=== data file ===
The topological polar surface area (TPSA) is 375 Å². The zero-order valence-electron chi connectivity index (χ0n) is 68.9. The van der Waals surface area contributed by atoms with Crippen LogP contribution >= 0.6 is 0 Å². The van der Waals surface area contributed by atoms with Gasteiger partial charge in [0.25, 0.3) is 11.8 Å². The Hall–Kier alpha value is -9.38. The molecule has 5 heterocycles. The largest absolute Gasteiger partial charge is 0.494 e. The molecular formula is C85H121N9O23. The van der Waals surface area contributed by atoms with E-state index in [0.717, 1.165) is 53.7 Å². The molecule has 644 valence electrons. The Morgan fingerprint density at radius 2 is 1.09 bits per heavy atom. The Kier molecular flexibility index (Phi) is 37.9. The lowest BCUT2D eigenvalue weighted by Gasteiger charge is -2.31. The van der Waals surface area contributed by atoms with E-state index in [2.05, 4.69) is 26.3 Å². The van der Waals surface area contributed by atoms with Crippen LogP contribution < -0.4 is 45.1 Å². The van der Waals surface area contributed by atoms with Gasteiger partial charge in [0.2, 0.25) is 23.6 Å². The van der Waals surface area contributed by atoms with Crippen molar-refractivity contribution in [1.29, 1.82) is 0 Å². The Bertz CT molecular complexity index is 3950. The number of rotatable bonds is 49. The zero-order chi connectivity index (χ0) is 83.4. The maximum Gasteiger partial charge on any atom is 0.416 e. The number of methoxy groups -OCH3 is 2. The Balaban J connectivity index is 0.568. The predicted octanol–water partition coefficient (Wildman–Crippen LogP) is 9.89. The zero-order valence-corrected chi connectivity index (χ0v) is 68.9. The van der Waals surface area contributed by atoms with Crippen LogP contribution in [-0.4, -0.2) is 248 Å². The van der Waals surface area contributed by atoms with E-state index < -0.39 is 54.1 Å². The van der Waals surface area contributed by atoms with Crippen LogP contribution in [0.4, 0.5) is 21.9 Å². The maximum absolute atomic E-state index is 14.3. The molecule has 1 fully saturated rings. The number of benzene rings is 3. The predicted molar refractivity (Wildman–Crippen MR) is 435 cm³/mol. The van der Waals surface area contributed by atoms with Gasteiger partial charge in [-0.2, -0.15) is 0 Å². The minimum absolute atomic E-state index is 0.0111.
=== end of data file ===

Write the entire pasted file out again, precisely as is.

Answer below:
The topological polar surface area (TPSA) is 375 Å². The zero-order valence-electron chi connectivity index (χ0n) is 68.9. The van der Waals surface area contributed by atoms with Crippen LogP contribution >= 0.6 is 0 Å². The van der Waals surface area contributed by atoms with Gasteiger partial charge in [0.25, 0.3) is 11.8 Å². The Hall–Kier alpha value is -9.38. The molecule has 5 heterocycles. The largest absolute Gasteiger partial charge is 0.494 e. The molecular formula is C85H121N9O23. The van der Waals surface area contributed by atoms with E-state index in [0.717, 1.165) is 53.7 Å². The molecule has 644 valence electrons. The Morgan fingerprint density at radius 2 is 1.09 bits per heavy atom. The Kier molecular flexibility index (Phi) is 37.9. The lowest BCUT2D eigenvalue weighted by Gasteiger charge is -2.31. The van der Waals surface area contributed by atoms with E-state index in [2.05, 4.69) is 26.3 Å². The van der Waals surface area contributed by atoms with Crippen LogP contribution < -0.4 is 45.1 Å². The van der Waals surface area contributed by atoms with Gasteiger partial charge in [0.2, 0.25) is 23.6 Å². The van der Waals surface area contributed by atoms with Crippen molar-refractivity contribution in [1.29, 1.82) is 0 Å². The Bertz CT molecular complexity index is 3950. The number of rotatable bonds is 49. The zero-order chi connectivity index (χ0) is 83.4. The maximum Gasteiger partial charge on any atom is 0.416 e. The number of methoxy groups -OCH3 is 2. The Balaban J connectivity index is 0.568. The predicted octanol–water partition coefficient (Wildman–Crippen LogP) is 9.89. The zero-order valence-corrected chi connectivity index (χ0v) is 68.9. The van der Waals surface area contributed by atoms with Crippen LogP contribution in [-0.4, -0.2) is 248 Å². The van der Waals surface area contributed by atoms with E-state index < -0.39 is 54.1 Å². The van der Waals surface area contributed by atoms with Crippen LogP contribution in [0.4, 0.5) is 21.9 Å². The maximum absolute atomic E-state index is 14.3. The molecule has 1 fully saturated rings. The number of benzene rings is 3. The predicted molar refractivity (Wildman–Crippen MR) is 435 cm³/mol. The van der Waals surface area contributed by atoms with Gasteiger partial charge in [-0.2, -0.15) is 0 Å². The minimum absolute atomic E-state index is 0.0111.